It is the first time that comprehensive evidence has been found showing how closely connected the hunter-gatherer groups of Stone Age Britain were before the advent of agriculture.
It is also the first time archaeologists have found a large number of red ocher fragments in Britain – 610 in all.
Although by far the largest find of its kind, finds elsewhere in the UK show that red ocher was used by prehistoric Britons not only in and before the Mesolithic, but also in the Neolithic, Bronze Age and Iron Age.
The Carlisle Mesolithic red ocher (along with other, later, prehistoric red ocher archaeological finds from other sites) complements the surviving later linguistic and historical evidence that suggests that body painting was almost certainly a British tradition – a tradition that appears to have contributed to the British tradition The area was eventually named Great Britain (i.e. “the [land of] “The Painted People”).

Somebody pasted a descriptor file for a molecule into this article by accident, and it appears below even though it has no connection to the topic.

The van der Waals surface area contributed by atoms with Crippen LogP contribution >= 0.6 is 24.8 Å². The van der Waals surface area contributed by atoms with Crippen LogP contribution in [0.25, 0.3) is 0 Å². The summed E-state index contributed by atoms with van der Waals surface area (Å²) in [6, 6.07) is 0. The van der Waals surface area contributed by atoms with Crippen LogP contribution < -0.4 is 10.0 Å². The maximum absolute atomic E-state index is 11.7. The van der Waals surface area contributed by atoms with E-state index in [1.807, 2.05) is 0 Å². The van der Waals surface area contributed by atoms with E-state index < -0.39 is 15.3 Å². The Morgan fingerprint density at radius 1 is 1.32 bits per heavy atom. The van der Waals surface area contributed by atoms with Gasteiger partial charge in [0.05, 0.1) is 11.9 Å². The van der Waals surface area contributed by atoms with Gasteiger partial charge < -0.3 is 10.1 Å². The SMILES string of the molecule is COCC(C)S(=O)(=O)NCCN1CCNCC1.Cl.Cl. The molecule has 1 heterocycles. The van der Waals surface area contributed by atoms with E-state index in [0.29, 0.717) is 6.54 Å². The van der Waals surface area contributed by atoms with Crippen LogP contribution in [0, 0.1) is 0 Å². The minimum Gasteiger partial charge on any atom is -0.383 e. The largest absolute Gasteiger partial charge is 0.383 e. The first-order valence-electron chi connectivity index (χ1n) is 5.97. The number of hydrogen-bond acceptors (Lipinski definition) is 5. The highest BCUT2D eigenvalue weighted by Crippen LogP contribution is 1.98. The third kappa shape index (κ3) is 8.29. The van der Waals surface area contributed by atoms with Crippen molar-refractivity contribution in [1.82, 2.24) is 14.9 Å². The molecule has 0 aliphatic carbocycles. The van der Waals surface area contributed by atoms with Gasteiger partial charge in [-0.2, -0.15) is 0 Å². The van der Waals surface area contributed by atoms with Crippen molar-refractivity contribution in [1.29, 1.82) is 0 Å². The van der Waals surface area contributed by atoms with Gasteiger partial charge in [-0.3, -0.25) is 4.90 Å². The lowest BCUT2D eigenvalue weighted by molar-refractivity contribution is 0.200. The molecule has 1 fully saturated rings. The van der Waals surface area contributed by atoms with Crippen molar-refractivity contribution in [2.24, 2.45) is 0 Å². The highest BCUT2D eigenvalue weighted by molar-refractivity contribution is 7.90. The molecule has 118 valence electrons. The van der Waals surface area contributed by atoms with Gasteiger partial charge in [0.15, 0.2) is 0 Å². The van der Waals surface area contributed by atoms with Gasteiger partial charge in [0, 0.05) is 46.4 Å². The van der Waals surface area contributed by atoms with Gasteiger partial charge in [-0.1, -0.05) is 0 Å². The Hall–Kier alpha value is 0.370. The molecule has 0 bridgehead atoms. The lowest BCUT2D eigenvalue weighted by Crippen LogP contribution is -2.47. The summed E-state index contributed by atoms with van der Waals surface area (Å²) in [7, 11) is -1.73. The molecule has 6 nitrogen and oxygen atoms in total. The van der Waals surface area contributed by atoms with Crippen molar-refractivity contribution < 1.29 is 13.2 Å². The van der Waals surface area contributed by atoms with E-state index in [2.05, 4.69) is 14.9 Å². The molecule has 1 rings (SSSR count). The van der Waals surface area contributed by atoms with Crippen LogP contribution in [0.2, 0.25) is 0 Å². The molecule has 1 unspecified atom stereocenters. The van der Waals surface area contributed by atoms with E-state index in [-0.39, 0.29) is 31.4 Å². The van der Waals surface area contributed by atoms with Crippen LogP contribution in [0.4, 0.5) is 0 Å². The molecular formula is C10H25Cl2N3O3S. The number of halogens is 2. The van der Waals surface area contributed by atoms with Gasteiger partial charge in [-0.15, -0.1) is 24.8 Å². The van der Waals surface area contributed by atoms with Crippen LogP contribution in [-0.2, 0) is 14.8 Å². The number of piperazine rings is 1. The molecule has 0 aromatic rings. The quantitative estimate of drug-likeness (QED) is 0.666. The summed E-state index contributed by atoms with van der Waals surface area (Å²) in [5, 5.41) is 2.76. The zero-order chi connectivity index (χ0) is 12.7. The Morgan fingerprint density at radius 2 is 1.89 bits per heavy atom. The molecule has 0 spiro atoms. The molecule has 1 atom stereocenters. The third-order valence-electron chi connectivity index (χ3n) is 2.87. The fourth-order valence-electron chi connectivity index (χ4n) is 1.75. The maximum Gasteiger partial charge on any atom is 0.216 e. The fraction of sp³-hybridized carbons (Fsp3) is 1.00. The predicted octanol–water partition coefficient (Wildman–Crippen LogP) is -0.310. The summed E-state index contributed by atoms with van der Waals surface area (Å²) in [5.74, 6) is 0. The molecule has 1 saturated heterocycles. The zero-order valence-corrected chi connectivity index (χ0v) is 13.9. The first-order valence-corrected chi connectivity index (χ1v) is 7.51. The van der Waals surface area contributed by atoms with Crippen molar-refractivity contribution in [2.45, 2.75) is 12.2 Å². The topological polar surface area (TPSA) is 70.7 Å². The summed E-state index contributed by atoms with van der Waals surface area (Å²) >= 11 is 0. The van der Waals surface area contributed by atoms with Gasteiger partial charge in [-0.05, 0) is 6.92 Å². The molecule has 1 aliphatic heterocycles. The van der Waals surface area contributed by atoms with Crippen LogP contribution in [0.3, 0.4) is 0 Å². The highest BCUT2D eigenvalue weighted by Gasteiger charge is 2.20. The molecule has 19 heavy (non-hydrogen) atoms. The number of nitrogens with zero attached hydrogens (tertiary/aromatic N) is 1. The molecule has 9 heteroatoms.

One of the earliest recorded occurrences of a name for Great Britain was prettanike – written by a Greek explorer based in Marseille named Pytheas in the 4th century BC. He had visited Britain – and seems to have learned the Celtic name of the people in that area (the pretani) either from its Celtic inhabitants or from their Celtic neighbors in northern France. Pytheas’ Greek rendering of the name of our island – prettanike – later evolved into the Roman word for Britain (Britannia).
Julius Caesar mentions in his writing in the middle of the 1st century BC. explicitly that the inhabitants of Britain had a tradition of painting themselves – and from at least the late 3rd century AD the people of Scotland were also described as “painted people” – Picti (Pictures).
As late as the 6th century AD, the inhabitants of northern Britain were described by an Eastern European pro-Roman historian, Jordanes, as “painting their bodies iron-red”. [pigments]“.
The discovery of red ocher at the Carlisle site may well have been an early part of an ongoing British body painting tradition that ultimately gave the island its name.